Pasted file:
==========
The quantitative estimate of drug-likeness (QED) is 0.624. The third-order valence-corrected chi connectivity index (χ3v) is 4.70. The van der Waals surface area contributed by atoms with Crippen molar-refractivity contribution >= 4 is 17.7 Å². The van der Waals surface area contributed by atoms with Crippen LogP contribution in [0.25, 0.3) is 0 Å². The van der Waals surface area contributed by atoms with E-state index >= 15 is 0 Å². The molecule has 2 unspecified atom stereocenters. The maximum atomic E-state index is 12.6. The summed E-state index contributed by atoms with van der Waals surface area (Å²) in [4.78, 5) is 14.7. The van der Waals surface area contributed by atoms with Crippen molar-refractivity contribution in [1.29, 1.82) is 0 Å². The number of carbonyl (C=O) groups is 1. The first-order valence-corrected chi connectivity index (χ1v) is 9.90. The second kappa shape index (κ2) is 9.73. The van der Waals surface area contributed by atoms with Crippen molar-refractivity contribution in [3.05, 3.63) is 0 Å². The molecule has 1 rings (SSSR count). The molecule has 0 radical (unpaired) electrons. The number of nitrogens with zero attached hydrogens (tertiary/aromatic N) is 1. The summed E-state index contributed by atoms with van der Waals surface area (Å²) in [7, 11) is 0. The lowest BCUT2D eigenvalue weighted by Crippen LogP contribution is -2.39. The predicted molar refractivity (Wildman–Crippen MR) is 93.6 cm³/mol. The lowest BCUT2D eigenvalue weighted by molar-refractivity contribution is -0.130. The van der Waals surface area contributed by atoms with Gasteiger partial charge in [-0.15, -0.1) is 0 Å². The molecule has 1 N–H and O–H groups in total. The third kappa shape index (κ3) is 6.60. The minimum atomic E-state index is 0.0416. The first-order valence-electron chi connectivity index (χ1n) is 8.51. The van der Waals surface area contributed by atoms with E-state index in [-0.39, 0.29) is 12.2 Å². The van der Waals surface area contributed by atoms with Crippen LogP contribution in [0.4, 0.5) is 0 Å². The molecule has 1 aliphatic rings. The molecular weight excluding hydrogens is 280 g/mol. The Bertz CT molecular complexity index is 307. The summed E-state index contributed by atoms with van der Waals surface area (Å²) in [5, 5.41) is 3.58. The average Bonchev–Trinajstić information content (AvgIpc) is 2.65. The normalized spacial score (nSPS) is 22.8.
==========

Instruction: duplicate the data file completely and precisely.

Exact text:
The quantitative estimate of drug-likeness (QED) is 0.624. The third-order valence-corrected chi connectivity index (χ3v) is 4.70. The van der Waals surface area contributed by atoms with Crippen molar-refractivity contribution >= 4 is 17.7 Å². The van der Waals surface area contributed by atoms with Crippen LogP contribution in [0.25, 0.3) is 0 Å². The van der Waals surface area contributed by atoms with E-state index >= 15 is 0 Å². The molecule has 2 unspecified atom stereocenters. The maximum atomic E-state index is 12.6. The summed E-state index contributed by atoms with van der Waals surface area (Å²) in [4.78, 5) is 14.7. The van der Waals surface area contributed by atoms with Crippen molar-refractivity contribution in [1.29, 1.82) is 0 Å². The number of carbonyl (C=O) groups is 1. The first-order valence-corrected chi connectivity index (χ1v) is 9.90. The second kappa shape index (κ2) is 9.73. The van der Waals surface area contributed by atoms with Crippen molar-refractivity contribution in [3.05, 3.63) is 0 Å². The molecule has 1 rings (SSSR count). The molecule has 0 radical (unpaired) electrons. The number of nitrogens with zero attached hydrogens (tertiary/aromatic N) is 1. The summed E-state index contributed by atoms with van der Waals surface area (Å²) in [7, 11) is 0. The lowest BCUT2D eigenvalue weighted by Crippen LogP contribution is -2.39. The predicted molar refractivity (Wildman–Crippen MR) is 93.6 cm³/mol. The lowest BCUT2D eigenvalue weighted by molar-refractivity contribution is -0.130. The van der Waals surface area contributed by atoms with Gasteiger partial charge in [-0.15, -0.1) is 0 Å². The molecule has 1 N–H and O–H groups in total. The third kappa shape index (κ3) is 6.60. The minimum atomic E-state index is 0.0416. The first-order valence-electron chi connectivity index (χ1n) is 8.51. The van der Waals surface area contributed by atoms with E-state index in [-0.39, 0.29) is 12.2 Å². The van der Waals surface area contributed by atoms with Crippen LogP contribution in [0.4, 0.5) is 0 Å². The molecule has 1 aliphatic rings. The molecular weight excluding hydrogens is 280 g/mol. The Bertz CT molecular complexity index is 307. The summed E-state index contributed by atoms with van der Waals surface area (Å²) in [5, 5.41) is 3.58. The average Bonchev–Trinajstić information content (AvgIpc) is 2.65. The normalized spacial score (nSPS) is 22.8.